Research in Engineering and Aviation

Effect of the Transient Nature of Flow on Annular Parachute Drag Prediction

March/April 2012

Author(s):  McQuilling, M., and Potvin, J. 

Journal: Journal of Aircraft, 49(2), pp. 566-575, March-April 2012; DOI: 10.2514/1.C031591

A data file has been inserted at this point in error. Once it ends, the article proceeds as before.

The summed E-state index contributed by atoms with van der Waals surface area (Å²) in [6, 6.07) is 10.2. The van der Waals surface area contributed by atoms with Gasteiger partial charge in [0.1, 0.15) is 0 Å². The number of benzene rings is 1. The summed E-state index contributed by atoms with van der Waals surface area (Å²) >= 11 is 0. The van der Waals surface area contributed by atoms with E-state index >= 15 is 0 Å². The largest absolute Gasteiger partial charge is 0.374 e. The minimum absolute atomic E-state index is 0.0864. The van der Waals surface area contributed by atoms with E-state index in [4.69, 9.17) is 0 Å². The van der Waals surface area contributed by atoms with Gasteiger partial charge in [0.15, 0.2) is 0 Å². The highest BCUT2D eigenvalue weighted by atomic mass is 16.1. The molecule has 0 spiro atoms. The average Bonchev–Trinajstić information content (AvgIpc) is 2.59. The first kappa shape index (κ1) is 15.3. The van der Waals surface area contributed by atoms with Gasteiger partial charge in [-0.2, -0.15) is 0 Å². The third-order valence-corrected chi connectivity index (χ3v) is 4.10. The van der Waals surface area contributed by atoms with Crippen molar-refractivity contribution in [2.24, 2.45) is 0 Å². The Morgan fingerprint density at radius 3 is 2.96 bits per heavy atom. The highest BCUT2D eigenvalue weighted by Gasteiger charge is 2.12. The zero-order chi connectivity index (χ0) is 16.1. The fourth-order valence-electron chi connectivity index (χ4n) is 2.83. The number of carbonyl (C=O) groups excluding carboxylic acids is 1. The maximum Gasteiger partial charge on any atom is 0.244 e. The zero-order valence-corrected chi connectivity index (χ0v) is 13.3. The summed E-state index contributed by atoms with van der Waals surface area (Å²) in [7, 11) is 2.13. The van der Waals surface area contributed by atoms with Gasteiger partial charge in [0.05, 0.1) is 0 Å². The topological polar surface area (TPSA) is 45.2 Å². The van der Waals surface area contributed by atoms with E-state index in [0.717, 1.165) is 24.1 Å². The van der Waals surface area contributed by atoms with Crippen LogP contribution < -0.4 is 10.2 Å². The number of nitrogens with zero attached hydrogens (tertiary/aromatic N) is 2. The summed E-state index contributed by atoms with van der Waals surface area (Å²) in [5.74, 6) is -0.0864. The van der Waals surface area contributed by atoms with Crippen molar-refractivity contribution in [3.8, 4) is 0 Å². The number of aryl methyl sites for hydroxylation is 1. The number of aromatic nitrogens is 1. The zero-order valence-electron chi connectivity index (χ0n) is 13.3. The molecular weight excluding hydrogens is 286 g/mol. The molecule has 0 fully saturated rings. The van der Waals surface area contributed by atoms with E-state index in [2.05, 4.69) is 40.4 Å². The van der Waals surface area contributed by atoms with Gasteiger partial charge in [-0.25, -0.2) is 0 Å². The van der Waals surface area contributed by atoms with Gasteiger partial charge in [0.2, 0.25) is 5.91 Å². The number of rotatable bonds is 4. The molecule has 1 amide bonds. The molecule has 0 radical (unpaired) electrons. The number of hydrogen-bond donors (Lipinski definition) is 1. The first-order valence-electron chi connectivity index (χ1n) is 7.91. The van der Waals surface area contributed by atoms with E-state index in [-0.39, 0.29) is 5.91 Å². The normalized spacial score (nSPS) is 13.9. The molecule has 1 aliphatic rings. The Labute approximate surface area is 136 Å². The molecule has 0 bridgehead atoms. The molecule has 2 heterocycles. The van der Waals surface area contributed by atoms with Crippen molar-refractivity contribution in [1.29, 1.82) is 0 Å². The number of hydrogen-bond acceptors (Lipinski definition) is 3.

This project came out of discussions with Mr. Justin Riley, Research Aerospace Engineer at the US Army Natick facility, and our POC for the Natick grant mentioned above.  Annular geometries hold the potential for the highest achievable drag for non-gliding, hemispherical parachutes (see AIAA-2011-2532 by Riley et al.).  During the fall 2009 semester, Justin shared with me the geometry of an annular parachute design, and we’ve been studying the aerodynamics of the parachute geometry using the SC/Tetra computational fluid dynamics software.  Our first study compared steady-state results against those obtained with transient simulations, and was presented as paper AIAA-2011-3704 at the 20th AIAA Computational Fluid Dynamics Conference in Honolulu, HI, on June 27 - 30, 2011.  Steady-state results showed an optimum configuration may exist as a function of descent speed.  Transient results showed higher total drag than steady-state simulations, and highlighted a complex interaction between Kelvin-Helmholtz instabilities, boundary layer vorticity, and annular jet physics.  This interaction dictates total drag fluctuations as well as the composition of a counter-rotating vortex pair which is periodically shed downstream.